Visitor Information

A group touring the dining room.Visitors to Sam Bell Maxey House are guided through the Victorian home of the Maxey and Long families, which interprets how an upper-middle-class family lived in the late 19th and early 20th centuries. The Maxey and Long families lived in the house for 99 years before it was turned into a public institution, leaving a collection that is mainly family-owned.

Today, the Sam Bell Maxey House has more than 10,000 artifacts. Visitors to the house hear stories about the families while viewing the actual objects owned, used, and created by the Maxeys and Longs. A number of the site’s signature pieces were recently conserved, including the painting “Rebecca at the Well,” a 19th-century hand-painted fan, and two swords.

The site is accessible only by guided house tours, which are given every hour on the hour and typically last 45 minutes to one hour. The last tour is given at 3 p.m.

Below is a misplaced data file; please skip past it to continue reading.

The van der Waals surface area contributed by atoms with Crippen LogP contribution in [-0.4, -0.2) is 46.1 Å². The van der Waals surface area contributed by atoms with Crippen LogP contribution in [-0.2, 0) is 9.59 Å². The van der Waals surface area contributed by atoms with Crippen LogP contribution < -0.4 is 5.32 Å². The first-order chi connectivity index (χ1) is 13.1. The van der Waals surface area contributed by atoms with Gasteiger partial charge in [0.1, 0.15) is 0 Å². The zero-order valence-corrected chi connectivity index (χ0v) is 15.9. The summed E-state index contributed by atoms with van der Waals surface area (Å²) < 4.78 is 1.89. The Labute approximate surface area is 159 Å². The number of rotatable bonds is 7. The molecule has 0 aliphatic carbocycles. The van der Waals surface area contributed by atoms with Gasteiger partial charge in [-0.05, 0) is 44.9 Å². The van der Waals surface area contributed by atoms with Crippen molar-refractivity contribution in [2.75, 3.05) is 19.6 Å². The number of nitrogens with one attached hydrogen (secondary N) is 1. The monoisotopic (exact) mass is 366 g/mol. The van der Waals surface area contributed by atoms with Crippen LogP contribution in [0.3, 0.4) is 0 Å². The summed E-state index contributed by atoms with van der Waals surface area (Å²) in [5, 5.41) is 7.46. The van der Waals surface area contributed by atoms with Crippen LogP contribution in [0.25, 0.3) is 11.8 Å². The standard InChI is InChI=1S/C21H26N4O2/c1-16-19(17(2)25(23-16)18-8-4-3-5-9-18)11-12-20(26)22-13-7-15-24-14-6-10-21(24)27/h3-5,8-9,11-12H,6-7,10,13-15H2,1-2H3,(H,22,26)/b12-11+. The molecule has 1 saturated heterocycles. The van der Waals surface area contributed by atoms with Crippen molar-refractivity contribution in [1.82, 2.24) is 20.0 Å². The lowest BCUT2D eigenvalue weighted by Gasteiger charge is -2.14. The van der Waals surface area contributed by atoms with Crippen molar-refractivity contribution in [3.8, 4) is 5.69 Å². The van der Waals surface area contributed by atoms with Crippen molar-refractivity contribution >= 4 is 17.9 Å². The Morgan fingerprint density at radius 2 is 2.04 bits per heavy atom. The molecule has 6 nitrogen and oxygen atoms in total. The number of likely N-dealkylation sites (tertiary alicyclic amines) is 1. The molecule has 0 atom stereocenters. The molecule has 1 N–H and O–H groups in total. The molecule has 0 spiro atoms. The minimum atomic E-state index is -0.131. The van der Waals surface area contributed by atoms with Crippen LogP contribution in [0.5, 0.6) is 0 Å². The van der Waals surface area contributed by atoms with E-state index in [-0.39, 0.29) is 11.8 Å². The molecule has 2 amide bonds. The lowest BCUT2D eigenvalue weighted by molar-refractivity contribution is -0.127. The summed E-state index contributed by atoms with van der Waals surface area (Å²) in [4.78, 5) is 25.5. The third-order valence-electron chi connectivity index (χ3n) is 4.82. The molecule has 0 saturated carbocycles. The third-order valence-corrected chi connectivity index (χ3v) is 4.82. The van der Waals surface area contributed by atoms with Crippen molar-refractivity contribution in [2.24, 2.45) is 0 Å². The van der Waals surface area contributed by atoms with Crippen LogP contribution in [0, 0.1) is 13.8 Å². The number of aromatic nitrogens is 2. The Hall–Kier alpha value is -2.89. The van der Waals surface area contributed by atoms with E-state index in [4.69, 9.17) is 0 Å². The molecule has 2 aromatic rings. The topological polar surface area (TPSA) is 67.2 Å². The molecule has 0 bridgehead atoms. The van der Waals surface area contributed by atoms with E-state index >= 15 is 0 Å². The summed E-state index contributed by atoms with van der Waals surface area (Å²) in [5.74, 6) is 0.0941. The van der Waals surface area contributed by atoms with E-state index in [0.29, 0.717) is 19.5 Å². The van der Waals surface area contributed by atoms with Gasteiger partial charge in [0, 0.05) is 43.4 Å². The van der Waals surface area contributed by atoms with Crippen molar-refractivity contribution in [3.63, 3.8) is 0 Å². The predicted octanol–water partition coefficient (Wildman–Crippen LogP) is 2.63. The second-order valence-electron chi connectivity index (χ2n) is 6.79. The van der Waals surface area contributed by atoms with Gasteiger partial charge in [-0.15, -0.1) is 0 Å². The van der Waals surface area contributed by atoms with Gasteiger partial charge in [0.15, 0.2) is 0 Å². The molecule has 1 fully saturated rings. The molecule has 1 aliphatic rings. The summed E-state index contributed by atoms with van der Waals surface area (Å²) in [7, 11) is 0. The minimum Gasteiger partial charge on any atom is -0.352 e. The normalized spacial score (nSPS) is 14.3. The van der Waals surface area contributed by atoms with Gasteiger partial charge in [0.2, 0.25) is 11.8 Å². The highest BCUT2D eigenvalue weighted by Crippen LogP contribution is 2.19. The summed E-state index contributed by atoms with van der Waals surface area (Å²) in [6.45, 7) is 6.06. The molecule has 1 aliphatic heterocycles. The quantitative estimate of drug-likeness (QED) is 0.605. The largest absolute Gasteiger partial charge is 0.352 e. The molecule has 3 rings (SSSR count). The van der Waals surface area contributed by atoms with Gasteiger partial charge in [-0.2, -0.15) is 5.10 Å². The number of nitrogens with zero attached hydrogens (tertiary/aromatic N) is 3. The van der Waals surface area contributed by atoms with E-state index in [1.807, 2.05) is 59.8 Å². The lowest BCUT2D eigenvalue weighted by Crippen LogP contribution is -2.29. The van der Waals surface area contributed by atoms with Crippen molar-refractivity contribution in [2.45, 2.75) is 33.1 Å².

In addition to the house tour, visitors are free to walk the grounds at their own leisure where they can view the formal Victorian garden, a rose garden planted in honor of Marilda Maxey’s love of gardening and roses, and a number of crape myrtle trees. Marilda Maxey brought the first crape myrtle trees to Paris when the Maxeys moved to Texas from Kentucky.

Visitor parking is available on site.

Group Tours

For group tours consisting of 10 or more people, reservations are required at least two weeks in advance of the tour date. Group tours can accommodate up to 30 people per hour. School groups are also welcome to visit the Maxey House.

To schedule a group or school tour, please submit a tour reservation form.

All tours begin at the side entrance of the Maxey house. For questions or help with group tours and reservations, please call us at 903-785-5716. 

Museum Store

A museum store is located on site with souvenirs and books for purchase. 


The first floor of the historic home is wheelchair accessible, and ADA-accessible restrooms are available on site. For guests who cannot use the stairs, the site provides a notebook of color photos of the second floor.


Restrooms are located at the back of the property in the site’s historic stable. Food and drinks are not available on site. Visitors may bring food and drinks on the grounds, but not into the house. 

Nearby Attractions

While you're in the area, visit these nearby sites:

Texas Heritage Travel Guide

For additional travel and history information, see the following resources: